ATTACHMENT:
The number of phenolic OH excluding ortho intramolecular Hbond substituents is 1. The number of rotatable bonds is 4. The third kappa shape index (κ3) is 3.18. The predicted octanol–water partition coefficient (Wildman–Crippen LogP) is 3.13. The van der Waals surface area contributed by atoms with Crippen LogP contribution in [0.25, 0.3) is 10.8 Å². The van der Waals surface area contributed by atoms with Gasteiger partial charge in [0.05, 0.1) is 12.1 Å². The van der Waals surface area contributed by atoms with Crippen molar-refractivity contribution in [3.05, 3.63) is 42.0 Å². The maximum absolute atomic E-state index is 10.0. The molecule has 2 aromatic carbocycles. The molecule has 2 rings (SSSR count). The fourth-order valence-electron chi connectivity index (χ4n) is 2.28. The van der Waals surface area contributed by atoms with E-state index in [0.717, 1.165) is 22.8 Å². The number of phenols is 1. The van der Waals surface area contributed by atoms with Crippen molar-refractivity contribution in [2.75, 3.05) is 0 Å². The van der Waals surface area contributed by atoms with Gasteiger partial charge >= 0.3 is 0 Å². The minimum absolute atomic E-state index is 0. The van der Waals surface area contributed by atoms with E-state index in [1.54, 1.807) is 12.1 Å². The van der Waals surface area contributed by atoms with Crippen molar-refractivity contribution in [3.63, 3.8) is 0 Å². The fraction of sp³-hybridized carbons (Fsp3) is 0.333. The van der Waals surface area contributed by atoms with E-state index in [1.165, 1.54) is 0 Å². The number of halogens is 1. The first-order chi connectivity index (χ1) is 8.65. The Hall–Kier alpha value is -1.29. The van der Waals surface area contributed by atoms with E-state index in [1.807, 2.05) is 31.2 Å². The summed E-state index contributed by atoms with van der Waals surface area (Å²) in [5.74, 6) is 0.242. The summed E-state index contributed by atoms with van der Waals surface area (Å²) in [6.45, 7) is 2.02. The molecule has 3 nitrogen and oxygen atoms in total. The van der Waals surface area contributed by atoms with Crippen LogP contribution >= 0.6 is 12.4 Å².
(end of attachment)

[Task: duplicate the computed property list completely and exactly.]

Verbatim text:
The number of phenolic OH excluding ortho intramolecular Hbond substituents is 1. The number of rotatable bonds is 4. The third kappa shape index (κ3) is 3.18. The predicted octanol–water partition coefficient (Wildman–Crippen LogP) is 3.13. The van der Waals surface area contributed by atoms with Crippen LogP contribution in [0.25, 0.3) is 10.8 Å². The van der Waals surface area contributed by atoms with Gasteiger partial charge in [0.05, 0.1) is 12.1 Å². The van der Waals surface area contributed by atoms with Crippen molar-refractivity contribution in [3.05, 3.63) is 42.0 Å². The maximum absolute atomic E-state index is 10.0. The molecule has 2 aromatic carbocycles. The molecule has 2 rings (SSSR count). The fourth-order valence-electron chi connectivity index (χ4n) is 2.28. The van der Waals surface area contributed by atoms with E-state index in [0.717, 1.165) is 22.8 Å². The number of phenols is 1. The van der Waals surface area contributed by atoms with Crippen molar-refractivity contribution in [2.75, 3.05) is 0 Å². The van der Waals surface area contributed by atoms with Gasteiger partial charge >= 0.3 is 0 Å². The minimum absolute atomic E-state index is 0. The van der Waals surface area contributed by atoms with E-state index in [1.54, 1.807) is 12.1 Å². The van der Waals surface area contributed by atoms with Crippen molar-refractivity contribution in [3.63, 3.8) is 0 Å². The fraction of sp³-hybridized carbons (Fsp3) is 0.333. The van der Waals surface area contributed by atoms with E-state index in [1.165, 1.54) is 0 Å². The number of halogens is 1. The first-order chi connectivity index (χ1) is 8.65. The Hall–Kier alpha value is -1.29. The van der Waals surface area contributed by atoms with E-state index in [1.807, 2.05) is 31.2 Å². The summed E-state index contributed by atoms with van der Waals surface area (Å²) in [5.74, 6) is 0.242. The summed E-state index contributed by atoms with van der Waals surface area (Å²) in [6.45, 7) is 2.02. The molecule has 3 nitrogen and oxygen atoms in total. The van der Waals surface area contributed by atoms with Crippen LogP contribution >= 0.6 is 12.4 Å².